Yesterday, the sun hid in between the greenery of the trees creating the perfect idyllic spring day; my girls and I made the trek the the Children's Museum while Jimmy bowled. Later, we would find ourselves (I think my GPS forced us on this route) at Gigi's Cupcakes for treats in the yummiest and most beautiful packages. And despite the GPS incessant desires to send me into a panicked fury in cities I am least familiar with, we did manage to find "the yarn shop" where Ruby ratted me out to Jimmy. As I pushed my girls through that store, I hurriedly grabbed yarn in various shades that I had yet to collect (how am I still missing any colors?), and thought to myself how much fun it was to shop with my two girls. Sisters. The two of them tugging at one another and giggling, Ruby intermittently helping me discover a world of yarn.
How is this really my life? We spent the morning painting, fighting pretend fires, and running through woodland forests - later found ourselves making hard decisions like red velvet? or chocolate raspberry frappe? - and then we would meet up with Jimmy, go shopping, and grab dinner.
Jimmy, being so tightly wrapped around his girls' respective fingers, fell for the whole American Girl thing. We actually went in the store while in Chicago at his sister's insistence that we needed to experience it. We were flabbergasted at the details of it all, all the way down to the doll hair salon, and the special holders in the bathrooms. As a little one, I read all of those books - about Addie and Kirsten, and Felicity, and Molly. Being in that store woke something up inside of me, and I was suddenly thankful all over again for the sweet girls I had at home who would very likely be reading similar books and looking at the American Girl catalogues.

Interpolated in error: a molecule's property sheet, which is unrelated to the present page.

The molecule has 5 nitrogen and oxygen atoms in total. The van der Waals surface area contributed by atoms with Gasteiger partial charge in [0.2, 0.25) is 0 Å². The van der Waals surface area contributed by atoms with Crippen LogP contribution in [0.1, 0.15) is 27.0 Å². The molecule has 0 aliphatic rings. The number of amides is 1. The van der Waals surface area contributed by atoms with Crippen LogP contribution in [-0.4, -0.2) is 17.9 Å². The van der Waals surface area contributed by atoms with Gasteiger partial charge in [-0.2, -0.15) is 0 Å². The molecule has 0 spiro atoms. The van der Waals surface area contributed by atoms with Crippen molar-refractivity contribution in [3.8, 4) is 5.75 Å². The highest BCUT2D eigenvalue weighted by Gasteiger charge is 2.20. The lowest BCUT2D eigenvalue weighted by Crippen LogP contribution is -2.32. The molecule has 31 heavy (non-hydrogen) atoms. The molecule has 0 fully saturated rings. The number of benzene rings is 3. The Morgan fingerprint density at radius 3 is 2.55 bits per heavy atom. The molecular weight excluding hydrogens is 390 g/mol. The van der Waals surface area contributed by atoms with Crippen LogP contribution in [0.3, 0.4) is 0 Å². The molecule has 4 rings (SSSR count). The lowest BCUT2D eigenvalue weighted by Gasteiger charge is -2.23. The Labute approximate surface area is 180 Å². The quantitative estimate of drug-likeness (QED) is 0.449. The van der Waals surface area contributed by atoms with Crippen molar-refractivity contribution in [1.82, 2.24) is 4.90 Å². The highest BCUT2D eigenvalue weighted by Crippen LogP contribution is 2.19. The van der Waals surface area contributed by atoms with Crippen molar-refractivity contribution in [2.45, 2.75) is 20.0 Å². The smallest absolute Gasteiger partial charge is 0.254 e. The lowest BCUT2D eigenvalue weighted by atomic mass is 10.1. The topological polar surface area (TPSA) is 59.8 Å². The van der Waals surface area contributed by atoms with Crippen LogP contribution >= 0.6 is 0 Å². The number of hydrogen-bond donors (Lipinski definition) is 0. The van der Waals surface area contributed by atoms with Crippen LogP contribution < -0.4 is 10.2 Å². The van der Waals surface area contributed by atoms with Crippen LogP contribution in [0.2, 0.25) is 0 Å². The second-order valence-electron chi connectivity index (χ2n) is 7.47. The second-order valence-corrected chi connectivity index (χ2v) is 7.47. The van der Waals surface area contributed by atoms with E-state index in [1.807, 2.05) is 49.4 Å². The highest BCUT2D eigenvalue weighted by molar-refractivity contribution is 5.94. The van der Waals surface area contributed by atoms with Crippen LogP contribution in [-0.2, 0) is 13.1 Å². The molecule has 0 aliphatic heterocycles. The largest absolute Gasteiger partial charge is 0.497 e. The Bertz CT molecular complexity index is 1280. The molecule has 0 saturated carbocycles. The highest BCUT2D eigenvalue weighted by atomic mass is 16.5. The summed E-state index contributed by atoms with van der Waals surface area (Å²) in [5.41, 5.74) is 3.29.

I didn't realize we would stumble across the store again, with Ruby and Eisley in tow. I also didn't really think Ruby would be at an age to be so extremely impressed just as we were. But the part that really got me? Eisley went bananas over the Bitty Babies - I pried chubby fingers off of dolls and insisted she stopped loving on them long enough to get her out of there. Ruby didn't stop talking about the dolls and their dogs for a solid twenty four hours after first glance.
Eisley ran straight for the familiar area of babies (the pig-tailed ones), and Jimmy saw her pull the baby from the display and sit there rocking it.
All of this to say: Jimmy fell for it hook, line, and sinker, and we brought two extra girls home with us. And knowing that neither one of them has put them down since the car ride home (with the exception of Eisley in bed), makes it seem a little more special. I know Ruby will never forget taking Jimmy in that store and showing him around, then being able to pick out her own very special doll.
Jimmy has been in contact with a realtor and has sent me various links to potential places where future memories may lie with abundant love and smiles that come with the dreams we have to raise our family in another place.
I spent the morning quietly imagining cookies being made in these kitchens, photographs being taken in the living room (with actual streams of light freely flowing in), lovingly penning our return address on various pieces of outgoing mail. It's all too surreal - our dreams are within reach, so much so that meetings in the near future are being talked about --with realtors, mortgage advisors, and most exciting of all, home tours.
I have ever growing motivation to continue to rid our house of the stuff sitting in boxes; stuff we had in college, moved here, and haven't touched since.
The future looks ever exciting, slightly scary, but mostly phenomenal with my precious little family.